This is post is the second in a series entitled “Pitfalls of Christianity”. In this series various authors explain common misunderstandings that people who are Christians or want to be Christians often meet with in their experience. These “pitfalls” are all found in statements in the book Steps to Christ in which the author explains struggles that “many” face. The quote for the current article is: “Many . . . think that they cannot come to Christ unless they first repent, and that repentance prepares for the forgiveness of sins.” SC 26.—Editor.
‘My definition of something will determine my experience in relation to it.’
It’s a simple lesson that I’ve learnt, yet surprisingly broad in its application.
We experience this all the time. When you ask someone to pass you your phone, you don’t expect to receive your tablet. Why? It’s simple. You expect that you and the person you asked have the same definition for the word “phone”. Of course, that’s a simple object, and everyone (probably) knows that a phone is “a phone”. However, what about more complicated words? Let me try and sum up what I’m trying to get to with a question:
What is repentance?
A simple question, but, if you are like me, a youth born and raised in a Christian home, you probably don’t have a good Biblical answer. That’s a bold statement, and I hope you are not offended by that, but I’m starting to realize that, for youth, this is the sad reality. God tells us to “repent”, but because His definition of “repent” is often different from ours, we miss out on the experience which God wishes for us. This was the reality I saw for myself and with a sense of dissatisfaction of my current state, I took up a challenge: “Adam, find out what God means when He says ‘repent’”. Now, I can’t say I have discovered everything but here is what I have found so far. By the way, I encourage you to only accept it as truth as you see it to be in harmony with the truth of the Bible.
The “Turn” Called Repentance
So I started to search. “Where in the Bible do we see a clear explanation of what it means to repent?” was the question I felt compelled to ask. To my surprise, a clear definition was harder to find than I thought, but then this text struck me:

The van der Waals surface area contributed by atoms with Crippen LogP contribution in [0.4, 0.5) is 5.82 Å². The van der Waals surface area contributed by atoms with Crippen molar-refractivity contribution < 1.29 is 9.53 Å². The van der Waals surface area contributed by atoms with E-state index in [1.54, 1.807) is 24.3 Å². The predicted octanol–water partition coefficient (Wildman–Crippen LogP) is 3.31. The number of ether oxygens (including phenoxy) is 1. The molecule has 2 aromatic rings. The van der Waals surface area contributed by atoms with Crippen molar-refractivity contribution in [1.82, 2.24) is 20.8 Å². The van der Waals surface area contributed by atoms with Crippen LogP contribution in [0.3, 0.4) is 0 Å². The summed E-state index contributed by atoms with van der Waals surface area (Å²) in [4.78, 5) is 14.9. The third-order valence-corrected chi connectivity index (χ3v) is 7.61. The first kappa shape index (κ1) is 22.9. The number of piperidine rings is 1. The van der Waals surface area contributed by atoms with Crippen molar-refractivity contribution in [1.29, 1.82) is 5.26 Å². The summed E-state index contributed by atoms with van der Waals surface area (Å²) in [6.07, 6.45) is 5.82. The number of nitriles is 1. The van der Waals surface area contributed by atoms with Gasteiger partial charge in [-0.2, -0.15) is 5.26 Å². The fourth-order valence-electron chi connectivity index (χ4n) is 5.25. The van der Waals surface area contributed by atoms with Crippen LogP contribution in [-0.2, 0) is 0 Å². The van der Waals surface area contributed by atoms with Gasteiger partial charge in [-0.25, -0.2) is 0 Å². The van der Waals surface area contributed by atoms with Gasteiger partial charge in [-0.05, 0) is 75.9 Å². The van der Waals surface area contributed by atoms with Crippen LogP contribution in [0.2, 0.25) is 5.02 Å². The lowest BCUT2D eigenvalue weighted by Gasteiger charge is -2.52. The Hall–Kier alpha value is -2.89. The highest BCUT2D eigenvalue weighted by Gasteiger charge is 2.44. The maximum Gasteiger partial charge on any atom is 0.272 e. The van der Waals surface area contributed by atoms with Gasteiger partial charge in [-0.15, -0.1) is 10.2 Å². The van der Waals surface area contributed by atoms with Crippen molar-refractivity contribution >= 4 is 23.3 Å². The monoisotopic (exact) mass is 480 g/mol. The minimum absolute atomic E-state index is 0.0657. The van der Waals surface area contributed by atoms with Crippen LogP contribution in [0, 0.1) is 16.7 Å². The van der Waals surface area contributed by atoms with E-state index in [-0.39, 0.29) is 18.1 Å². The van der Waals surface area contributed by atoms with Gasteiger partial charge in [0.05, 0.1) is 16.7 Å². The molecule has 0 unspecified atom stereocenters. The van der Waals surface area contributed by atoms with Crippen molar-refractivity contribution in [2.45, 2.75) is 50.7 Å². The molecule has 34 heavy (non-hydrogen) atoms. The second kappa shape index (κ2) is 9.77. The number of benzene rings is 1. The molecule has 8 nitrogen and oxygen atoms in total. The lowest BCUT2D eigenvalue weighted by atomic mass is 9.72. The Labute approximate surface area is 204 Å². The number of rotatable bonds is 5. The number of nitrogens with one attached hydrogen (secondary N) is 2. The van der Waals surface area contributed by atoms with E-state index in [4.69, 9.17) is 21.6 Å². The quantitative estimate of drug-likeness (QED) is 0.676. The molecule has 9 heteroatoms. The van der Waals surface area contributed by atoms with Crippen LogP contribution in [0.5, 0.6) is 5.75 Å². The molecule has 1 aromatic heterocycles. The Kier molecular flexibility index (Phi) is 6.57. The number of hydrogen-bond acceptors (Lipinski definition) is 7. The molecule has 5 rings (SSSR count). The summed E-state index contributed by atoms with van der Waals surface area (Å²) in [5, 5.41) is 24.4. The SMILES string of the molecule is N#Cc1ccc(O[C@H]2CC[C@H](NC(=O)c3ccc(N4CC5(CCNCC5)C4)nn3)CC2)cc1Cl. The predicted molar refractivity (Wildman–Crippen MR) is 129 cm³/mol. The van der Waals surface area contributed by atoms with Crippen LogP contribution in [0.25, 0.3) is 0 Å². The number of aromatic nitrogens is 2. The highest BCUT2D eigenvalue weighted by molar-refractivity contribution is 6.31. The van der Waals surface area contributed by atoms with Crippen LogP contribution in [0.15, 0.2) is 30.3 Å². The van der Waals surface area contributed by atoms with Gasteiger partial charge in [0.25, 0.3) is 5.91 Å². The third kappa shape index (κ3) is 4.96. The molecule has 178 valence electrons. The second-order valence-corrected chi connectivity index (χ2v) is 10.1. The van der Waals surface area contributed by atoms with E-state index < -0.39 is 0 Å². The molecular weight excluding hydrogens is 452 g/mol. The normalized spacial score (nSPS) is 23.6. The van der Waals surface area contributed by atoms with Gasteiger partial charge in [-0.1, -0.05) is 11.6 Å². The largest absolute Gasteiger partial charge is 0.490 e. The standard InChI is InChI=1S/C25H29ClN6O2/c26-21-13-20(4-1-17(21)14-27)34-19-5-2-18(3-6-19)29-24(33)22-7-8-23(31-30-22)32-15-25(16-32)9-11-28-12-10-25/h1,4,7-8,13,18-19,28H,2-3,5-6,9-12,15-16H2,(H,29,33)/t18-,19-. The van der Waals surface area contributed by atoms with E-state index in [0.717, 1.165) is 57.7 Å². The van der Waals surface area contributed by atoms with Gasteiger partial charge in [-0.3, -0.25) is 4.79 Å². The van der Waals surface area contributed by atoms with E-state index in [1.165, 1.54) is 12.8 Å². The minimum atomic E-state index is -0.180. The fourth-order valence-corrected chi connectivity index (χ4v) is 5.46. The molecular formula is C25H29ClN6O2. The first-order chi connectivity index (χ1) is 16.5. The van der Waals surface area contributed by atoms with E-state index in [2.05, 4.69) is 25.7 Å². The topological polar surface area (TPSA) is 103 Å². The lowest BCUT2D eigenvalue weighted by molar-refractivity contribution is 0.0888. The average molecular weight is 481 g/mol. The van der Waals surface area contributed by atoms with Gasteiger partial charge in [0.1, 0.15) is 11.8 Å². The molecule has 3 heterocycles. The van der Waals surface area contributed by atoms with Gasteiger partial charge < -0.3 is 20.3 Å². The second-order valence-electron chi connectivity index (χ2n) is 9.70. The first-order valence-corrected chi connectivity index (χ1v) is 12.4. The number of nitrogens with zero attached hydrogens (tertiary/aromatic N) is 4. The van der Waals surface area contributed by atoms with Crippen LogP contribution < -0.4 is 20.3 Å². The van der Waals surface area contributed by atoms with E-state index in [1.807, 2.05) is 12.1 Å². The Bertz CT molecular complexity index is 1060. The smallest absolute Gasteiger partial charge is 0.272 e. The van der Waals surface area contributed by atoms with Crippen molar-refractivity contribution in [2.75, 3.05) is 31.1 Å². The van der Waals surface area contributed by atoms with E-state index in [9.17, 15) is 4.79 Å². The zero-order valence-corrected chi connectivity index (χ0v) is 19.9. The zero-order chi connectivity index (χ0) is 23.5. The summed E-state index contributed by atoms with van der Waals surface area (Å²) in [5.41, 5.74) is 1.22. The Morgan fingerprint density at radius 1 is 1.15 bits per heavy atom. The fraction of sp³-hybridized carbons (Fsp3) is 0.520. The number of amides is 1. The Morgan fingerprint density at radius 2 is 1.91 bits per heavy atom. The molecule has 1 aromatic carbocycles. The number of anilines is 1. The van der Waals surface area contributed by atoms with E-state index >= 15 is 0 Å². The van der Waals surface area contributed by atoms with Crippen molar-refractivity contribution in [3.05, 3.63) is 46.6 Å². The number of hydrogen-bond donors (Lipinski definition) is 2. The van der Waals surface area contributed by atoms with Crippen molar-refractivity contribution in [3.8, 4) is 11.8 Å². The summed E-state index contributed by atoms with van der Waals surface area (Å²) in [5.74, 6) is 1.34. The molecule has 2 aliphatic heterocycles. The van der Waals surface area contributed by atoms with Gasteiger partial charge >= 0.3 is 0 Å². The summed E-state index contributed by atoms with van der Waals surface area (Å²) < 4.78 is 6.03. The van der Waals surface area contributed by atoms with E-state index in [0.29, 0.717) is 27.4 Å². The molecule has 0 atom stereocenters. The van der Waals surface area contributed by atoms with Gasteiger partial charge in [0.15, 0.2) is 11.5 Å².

“The men of Nineveh shall rise in judgment with this generation, and shall condemn it: because they repented at the preaching of Jonas; and, behold, a greater than Jonas is here.” Matt 12:41.
Did you see a clear definition? If not, neither did I. However, what did strike me was that Jesus seemed to be pointing to where we could find a clear definition: “The men of Nineveh . . . repented at the preaching of Jonas.” So where should I go next? It was clear for me. Go to the Bible text that Jesus is talking about, and there I would find the actions of the men of Nineveh which Jesus called ‘repentance’. So I flipped back the pages of my Bible to Jonah 3:10, and there it was, a simple and clear example of ‘repentance’.
“And God saw their works, that they turned from their evil way.”
The men of Nineveh “turned” from their evil way, and Jesus called that ‘repentance’. It’s quite simple, and I don’t want to complicate it with more words than necessary, but here is a simple picture: Imagine you are walking towards a house, and then you turn away from the house, and continue walking. Would you go closer to or further away from it? Of course you would go further away! I think that is like repentance: It is a determined purpose to put a distance between you and ‘that’ sin.
Why You Turn…
I discovered another point about repentance that amazed me, and also challenged me. It was right there in one of the parables of the Bible. Let’s take a look at Luke 15:3-6. It’s the parable about the shepherd with 100 sheep. To summarize, a shepherd has 100 sheep, one sheep gets lost, and the shepherd leaves the other 99 to find this one lost sheep. He ends up finding the sheep, and comes back rejoicing with the sheep on his shoulders. He then calls his friends and neighbours to rejoice with him “for I have found my sheep which was lost.” I knew this parable from before, but something now grabbed my attention. Notice what Jesus says in Luke 15:7:
“I say unto you, that likewise joy shall be in heaven over one sinner that repenteth, more than over ninety and nine just persons, which need no repentance.”
“Likewise” is an important word. Jesus is saying that in the same way the parable story went, there is joy in heaven when a sinner repents. Think about it. Did the lost sheep bring itself back? No. Who did then? The shepherd. So, Jesus is actually saying a profound truth about repentance. Repentance, turning away from sin, is actually the result of His work, as He is the “great shepherd of the sheep” (Hebrews 13:20). He is the One that searches for us, and because of that search, because of His efforts to bring us back, we turn away from sin. Peter mentions this truth in Acts 5:31:
“Him hath God exalted with his right hand to be a Prince and a Saviour, for to give repentance to Israel, and forgiveness of sins.”
Ellen White makes it clear: “We can no more repent without the Spirit of Christ to awaken the conscience than we can be pardoned without Christ. Christ is the source of every right impulse.” Steps to Christ, 26. When God says “repent”, He is calling us to turn away from sin, but also, when God says “repent”, He already has started His search for you. He is working by His Spirit to give you knowledge of His goodness, and through this, bring you to repentance (Rom 2:4). That for me was a paradigm shift.
With all that in mind, here was my challenge. Why should I then stay away from Christ before I repent? I was actually staying away from the only One who could bring me to repentance. Quite frankly, that doesn’t make sense. Are you staying away from Him also? Stop now. He can, and will, bring you to the point where you can turn away from sin. He’s already trying.
Adam Hazel is the director of Matteson Mission School.